In lieu of an abstract, here is a brief excerpt of the content:

Reviewed by:
  • Sea of Opportunity: The Japanese Pioneers of the Fishing Industry in Hawai‘i by Manako Ogawa
  • Jonathan Dresner, Associate Professor of East Asian History
Sea of Opportunity: The Japanese Pioneers of the Fishing Industry in Hawai‘i. By Manako Ogawa. Honolulu: University of Hawai‘i Press, 2015. Xiii + 206 pp. Illustrated. Map. Bibliography. Index. $39.00 cloth

This transnational history of the Hawaiian fishing industry in the modern age fills a useful niche in several fields, but does not live up to the promise of the introduction to dramatically revise our understanding of any of them. Manako Ogawa has done solid work in archives, secondary literature, and especially oral history interviews, in Japanese and English, and has constructed an efficient and readable history. The book starts with a “pre-history” of Japanese fishing cultures, then moves through the arrival, rise, and ascendancy of Japanese immigrants in Hawaiian fishing. World War II interrupts this progress, of course, and the post-war industry is transformed into a multi-ethnic enterprise, with an influx of workers from U.S.-occupied Okinawa taking the place of mainland Japanese or Hawai‘i Japanese apprentices.

For the most part, this is a new version of the familiar narrative of Japanese migrants who took up agriculture in early twentieth century California: adapting Japanese methods to dominate a previously underdeveloped industry; facing discrimination and competition on the basis of national origin; circumventing legal restrictions by transferring title to Nisei even though Nisei frequently preferred other work; massive loss of property and position due to racial displacement in World War II; and a postwar recovery marked by legal victories over prejudice and general economic success. Ogawa doesn’t make that comparison, unfortunately. She focuses on contrasts with the agriculturalists and professionals who moved from Japan to Hawai‘i, whom she characterizes as “static farmers” (p. 5) with a culture of collectivist patriarchy (p. 7). This is odd, as multi-directional and seasonal labor migration was well-established tradition in Japan and a prominent feature of the Hawai‘i Japanese [End Page 181] experience. Plantation work was a stepping stone to physical and educational mobility and immigrants who did remain in agriculture had a similarly hard time convincing their offspring to stay “down on the farm.”1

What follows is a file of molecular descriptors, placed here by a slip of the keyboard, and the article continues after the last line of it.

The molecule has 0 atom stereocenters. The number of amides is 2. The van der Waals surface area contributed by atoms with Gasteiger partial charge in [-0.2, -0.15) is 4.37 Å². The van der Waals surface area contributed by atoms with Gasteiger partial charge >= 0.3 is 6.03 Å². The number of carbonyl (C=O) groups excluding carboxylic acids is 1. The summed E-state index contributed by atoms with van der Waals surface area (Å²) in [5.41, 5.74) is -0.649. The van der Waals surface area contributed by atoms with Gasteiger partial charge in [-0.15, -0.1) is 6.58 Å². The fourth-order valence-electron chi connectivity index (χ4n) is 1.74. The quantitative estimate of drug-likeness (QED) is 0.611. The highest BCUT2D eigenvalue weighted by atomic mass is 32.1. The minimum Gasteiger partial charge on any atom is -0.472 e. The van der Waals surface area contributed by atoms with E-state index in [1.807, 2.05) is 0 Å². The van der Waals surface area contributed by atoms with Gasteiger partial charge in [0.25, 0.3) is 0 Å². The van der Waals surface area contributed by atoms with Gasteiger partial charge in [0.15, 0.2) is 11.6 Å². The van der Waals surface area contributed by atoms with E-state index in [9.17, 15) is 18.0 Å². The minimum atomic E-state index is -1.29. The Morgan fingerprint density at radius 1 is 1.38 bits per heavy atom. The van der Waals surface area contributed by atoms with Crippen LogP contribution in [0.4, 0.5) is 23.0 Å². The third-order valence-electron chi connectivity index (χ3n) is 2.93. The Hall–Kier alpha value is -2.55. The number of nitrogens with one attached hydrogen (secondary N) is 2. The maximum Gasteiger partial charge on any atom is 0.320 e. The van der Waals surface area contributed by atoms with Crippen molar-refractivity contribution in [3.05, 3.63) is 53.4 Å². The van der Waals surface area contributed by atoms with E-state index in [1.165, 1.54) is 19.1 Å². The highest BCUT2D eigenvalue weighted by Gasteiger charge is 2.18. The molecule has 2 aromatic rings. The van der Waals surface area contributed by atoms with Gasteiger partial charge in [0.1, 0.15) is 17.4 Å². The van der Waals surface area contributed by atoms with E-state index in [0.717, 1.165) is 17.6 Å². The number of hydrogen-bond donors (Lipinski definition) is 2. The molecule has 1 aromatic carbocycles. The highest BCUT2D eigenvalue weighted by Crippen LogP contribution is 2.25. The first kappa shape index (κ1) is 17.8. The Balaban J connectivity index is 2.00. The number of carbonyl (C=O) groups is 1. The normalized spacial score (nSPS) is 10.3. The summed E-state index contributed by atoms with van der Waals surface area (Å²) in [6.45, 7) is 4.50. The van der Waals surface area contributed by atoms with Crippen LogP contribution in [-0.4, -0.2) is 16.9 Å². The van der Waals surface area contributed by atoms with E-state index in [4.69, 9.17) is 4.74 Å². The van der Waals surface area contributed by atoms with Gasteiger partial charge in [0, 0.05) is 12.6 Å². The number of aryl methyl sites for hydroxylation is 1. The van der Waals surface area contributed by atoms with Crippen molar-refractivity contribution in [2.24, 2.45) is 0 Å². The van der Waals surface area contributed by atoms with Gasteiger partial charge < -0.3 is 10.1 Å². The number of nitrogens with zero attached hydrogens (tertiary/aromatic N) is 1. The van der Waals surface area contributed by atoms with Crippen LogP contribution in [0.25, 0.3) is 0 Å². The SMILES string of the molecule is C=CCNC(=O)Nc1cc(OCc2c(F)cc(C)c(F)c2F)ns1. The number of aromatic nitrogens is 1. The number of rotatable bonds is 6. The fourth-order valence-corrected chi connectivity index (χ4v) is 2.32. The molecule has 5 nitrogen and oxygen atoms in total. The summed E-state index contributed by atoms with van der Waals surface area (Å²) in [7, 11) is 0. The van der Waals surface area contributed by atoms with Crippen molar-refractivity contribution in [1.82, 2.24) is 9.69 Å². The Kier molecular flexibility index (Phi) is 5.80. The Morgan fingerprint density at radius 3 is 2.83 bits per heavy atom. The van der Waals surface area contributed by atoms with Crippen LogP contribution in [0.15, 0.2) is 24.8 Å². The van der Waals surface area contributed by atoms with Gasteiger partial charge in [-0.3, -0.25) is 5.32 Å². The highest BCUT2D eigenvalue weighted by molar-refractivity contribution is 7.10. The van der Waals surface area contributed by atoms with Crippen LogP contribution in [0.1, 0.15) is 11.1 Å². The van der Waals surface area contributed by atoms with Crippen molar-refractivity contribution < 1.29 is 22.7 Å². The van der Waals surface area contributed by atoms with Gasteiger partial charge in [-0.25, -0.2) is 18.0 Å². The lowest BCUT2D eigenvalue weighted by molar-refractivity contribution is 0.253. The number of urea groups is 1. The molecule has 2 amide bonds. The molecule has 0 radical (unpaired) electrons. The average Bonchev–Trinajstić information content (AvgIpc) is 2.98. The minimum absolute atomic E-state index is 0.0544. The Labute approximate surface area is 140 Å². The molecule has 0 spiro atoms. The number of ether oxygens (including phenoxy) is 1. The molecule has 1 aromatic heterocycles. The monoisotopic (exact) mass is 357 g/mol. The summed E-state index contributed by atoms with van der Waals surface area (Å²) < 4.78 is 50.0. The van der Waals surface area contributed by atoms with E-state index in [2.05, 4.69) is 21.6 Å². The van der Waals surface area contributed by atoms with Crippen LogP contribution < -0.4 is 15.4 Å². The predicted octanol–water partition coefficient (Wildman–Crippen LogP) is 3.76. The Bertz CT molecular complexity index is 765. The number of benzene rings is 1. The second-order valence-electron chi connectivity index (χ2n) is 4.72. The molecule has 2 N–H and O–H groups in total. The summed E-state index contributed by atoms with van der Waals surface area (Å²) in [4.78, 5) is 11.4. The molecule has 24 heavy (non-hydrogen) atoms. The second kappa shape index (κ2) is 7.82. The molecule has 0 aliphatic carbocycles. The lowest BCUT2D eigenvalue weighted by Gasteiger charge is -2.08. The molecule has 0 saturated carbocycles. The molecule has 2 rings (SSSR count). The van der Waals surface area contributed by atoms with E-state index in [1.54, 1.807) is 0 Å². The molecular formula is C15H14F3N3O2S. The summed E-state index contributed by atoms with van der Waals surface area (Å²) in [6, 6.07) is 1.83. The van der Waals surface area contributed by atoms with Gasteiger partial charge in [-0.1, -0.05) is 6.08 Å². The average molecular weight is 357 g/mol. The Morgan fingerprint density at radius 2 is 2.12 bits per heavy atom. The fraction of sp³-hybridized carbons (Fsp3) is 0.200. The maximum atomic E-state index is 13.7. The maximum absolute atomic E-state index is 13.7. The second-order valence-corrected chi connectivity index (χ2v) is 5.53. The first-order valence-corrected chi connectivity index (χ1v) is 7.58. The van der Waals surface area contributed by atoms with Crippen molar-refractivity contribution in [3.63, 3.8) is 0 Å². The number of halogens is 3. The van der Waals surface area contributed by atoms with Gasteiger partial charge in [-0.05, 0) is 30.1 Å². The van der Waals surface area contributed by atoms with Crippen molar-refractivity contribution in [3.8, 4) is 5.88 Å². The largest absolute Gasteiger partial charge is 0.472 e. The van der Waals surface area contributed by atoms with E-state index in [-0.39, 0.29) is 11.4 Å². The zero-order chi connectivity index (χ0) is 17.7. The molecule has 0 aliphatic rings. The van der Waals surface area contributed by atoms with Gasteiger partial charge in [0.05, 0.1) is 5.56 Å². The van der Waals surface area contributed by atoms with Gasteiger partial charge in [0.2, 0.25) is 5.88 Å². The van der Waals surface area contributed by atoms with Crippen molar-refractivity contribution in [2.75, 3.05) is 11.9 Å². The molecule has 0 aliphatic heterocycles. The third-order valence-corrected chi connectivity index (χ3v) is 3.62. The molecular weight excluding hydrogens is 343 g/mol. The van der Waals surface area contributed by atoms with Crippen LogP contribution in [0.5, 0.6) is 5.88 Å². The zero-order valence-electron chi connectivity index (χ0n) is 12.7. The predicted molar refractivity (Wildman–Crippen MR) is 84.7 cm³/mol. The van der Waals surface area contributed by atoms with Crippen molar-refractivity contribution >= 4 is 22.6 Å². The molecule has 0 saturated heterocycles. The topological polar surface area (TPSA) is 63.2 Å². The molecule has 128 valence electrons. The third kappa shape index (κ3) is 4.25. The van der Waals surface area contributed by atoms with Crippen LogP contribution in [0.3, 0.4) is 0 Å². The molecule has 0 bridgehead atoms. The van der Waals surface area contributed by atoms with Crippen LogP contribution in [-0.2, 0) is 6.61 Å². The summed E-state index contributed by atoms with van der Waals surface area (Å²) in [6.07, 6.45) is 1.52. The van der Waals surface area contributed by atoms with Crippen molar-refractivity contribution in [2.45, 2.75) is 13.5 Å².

Ogawa situates this research as part of the rising tide of ocean-based histories, and argues that Japanese are fundamentally “maritime people” (p. 2) with the effect that the experience of fishing folk should be considered the central, not peripheral, experience of migration. “[T]he agricentric literature on the Japanese has often overlooked or obscured” seafaring people, she argues. (p. 2, though it’s “agrocentric” on p. 129) This is definitely a contribution to newer maritime studies of Japan, which includes recent works on classical trade, Tokugawa-era travel, and medieval piracy. Looking at Japan’s oceans as an historical field falls into the same category as women’s history fifty years ago; it seems absurd now that there was a time when we didn’t ask this question, but all questions start somewhere. Ogawa doesn’t return to this argument at the end and the lack of a strong, thoughtful conclusion is a serious structural flaw in a monograph with an aggressive historical thesis.

Ogawa admits sometimes that the numbers in fishing are small (p. 65), but suggests that maritime mobility proffers new ways of looking at oceans and travel. She argues effectively that the economic impact of the fishing industry under Japanese immigrant leadership is underappreciated, and that fishing communities were politically and economically independent of other Hawai‘i Japanese. Ogawa also highlights how women were independent economic actors within fishing communities, with substantial oral history interviews. Oral history from working women is a particularly welcome addition to the literature, though Ogawa gives only a passing nod to similar scholarship on Japanese immigrant women in agricultural and mercantile settings. All of these arguments would be more convincing if her depiction of non-fisher folk was more realistic, or the argument more subtly developed. For example, non-fishing Japanese were the most important consumers of fish and the political vanguard of Japanese power in the islands, which shouldn’t be...


Additional Information

Print ISSN
pp. 181-183
Launched on MUSE
Open Access
Back To Top

This website uses cookies to ensure you get the best experience on our website. Without cookies your experience may not be seamless.